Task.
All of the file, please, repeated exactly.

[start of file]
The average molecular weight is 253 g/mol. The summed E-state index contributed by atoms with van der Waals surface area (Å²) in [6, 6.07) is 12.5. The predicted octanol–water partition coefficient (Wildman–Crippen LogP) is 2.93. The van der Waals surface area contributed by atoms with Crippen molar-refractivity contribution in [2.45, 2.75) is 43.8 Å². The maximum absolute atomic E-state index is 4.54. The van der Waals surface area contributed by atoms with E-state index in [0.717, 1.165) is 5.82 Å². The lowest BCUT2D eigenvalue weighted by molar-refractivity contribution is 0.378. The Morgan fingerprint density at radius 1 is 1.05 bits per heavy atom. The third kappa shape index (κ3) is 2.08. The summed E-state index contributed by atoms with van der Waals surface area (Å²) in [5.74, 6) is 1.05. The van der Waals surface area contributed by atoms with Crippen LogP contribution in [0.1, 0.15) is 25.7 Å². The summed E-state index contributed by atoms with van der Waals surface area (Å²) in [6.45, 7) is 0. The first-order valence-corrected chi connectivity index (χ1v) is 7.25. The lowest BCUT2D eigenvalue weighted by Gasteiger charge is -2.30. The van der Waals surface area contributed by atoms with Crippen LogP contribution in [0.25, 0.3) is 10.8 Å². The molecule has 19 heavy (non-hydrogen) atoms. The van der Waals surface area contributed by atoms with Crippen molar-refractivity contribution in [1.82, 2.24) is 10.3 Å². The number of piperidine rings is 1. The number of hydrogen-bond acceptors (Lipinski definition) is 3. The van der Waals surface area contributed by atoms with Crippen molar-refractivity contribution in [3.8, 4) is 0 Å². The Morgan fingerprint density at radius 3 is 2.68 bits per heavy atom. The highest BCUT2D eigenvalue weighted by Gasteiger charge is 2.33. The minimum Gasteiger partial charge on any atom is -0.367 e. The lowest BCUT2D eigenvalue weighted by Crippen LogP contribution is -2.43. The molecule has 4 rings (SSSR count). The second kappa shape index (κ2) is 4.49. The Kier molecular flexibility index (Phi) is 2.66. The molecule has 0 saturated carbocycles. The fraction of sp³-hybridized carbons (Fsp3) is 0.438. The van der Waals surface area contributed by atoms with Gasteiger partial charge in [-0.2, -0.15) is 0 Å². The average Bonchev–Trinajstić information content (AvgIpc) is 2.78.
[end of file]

The average molecular weight is 253 g/mol. The summed E-state index contributed by atoms with van der Waals surface area (Å²) in [6, 6.07) is 12.5. The predicted octanol–water partition coefficient (Wildman–Crippen LogP) is 2.93. The van der Waals surface area contributed by atoms with Crippen molar-refractivity contribution in [2.45, 2.75) is 43.8 Å². The maximum absolute atomic E-state index is 4.54. The van der Waals surface area contributed by atoms with E-state index in [0.717, 1.165) is 5.82 Å². The lowest BCUT2D eigenvalue weighted by molar-refractivity contribution is 0.378. The Morgan fingerprint density at radius 1 is 1.05 bits per heavy atom. The third kappa shape index (κ3) is 2.08. The summed E-state index contributed by atoms with van der Waals surface area (Å²) in [5.74, 6) is 1.05. The van der Waals surface area contributed by atoms with Crippen LogP contribution in [0.1, 0.15) is 25.7 Å². The summed E-state index contributed by atoms with van der Waals surface area (Å²) in [6.45, 7) is 0. The first-order valence-corrected chi connectivity index (χ1v) is 7.25. The lowest BCUT2D eigenvalue weighted by Gasteiger charge is -2.30. The van der Waals surface area contributed by atoms with Crippen LogP contribution in [0.25, 0.3) is 10.8 Å². The molecule has 19 heavy (non-hydrogen) atoms. The van der Waals surface area contributed by atoms with Crippen molar-refractivity contribution in [1.82, 2.24) is 10.3 Å². The number of piperidine rings is 1. The number of hydrogen-bond acceptors (Lipinski definition) is 3. The van der Waals surface area contributed by atoms with Crippen molar-refractivity contribution in [3.8, 4) is 0 Å². The Morgan fingerprint density at radius 3 is 2.68 bits per heavy atom. The highest BCUT2D eigenvalue weighted by Gasteiger charge is 2.33. The minimum Gasteiger partial charge on any atom is -0.367 e. The lowest BCUT2D eigenvalue weighted by Crippen LogP contribution is -2.43. The molecule has 4 rings (SSSR count). The second kappa shape index (κ2) is 4.49. The Kier molecular flexibility index (Phi) is 2.66. The molecule has 0 saturated carbocycles. The fraction of sp³-hybridized carbons (Fsp3) is 0.438. The van der Waals surface area contributed by atoms with Gasteiger partial charge in [-0.2, -0.15) is 0 Å². The average Bonchev–Trinajstić information content (AvgIpc) is 2.78.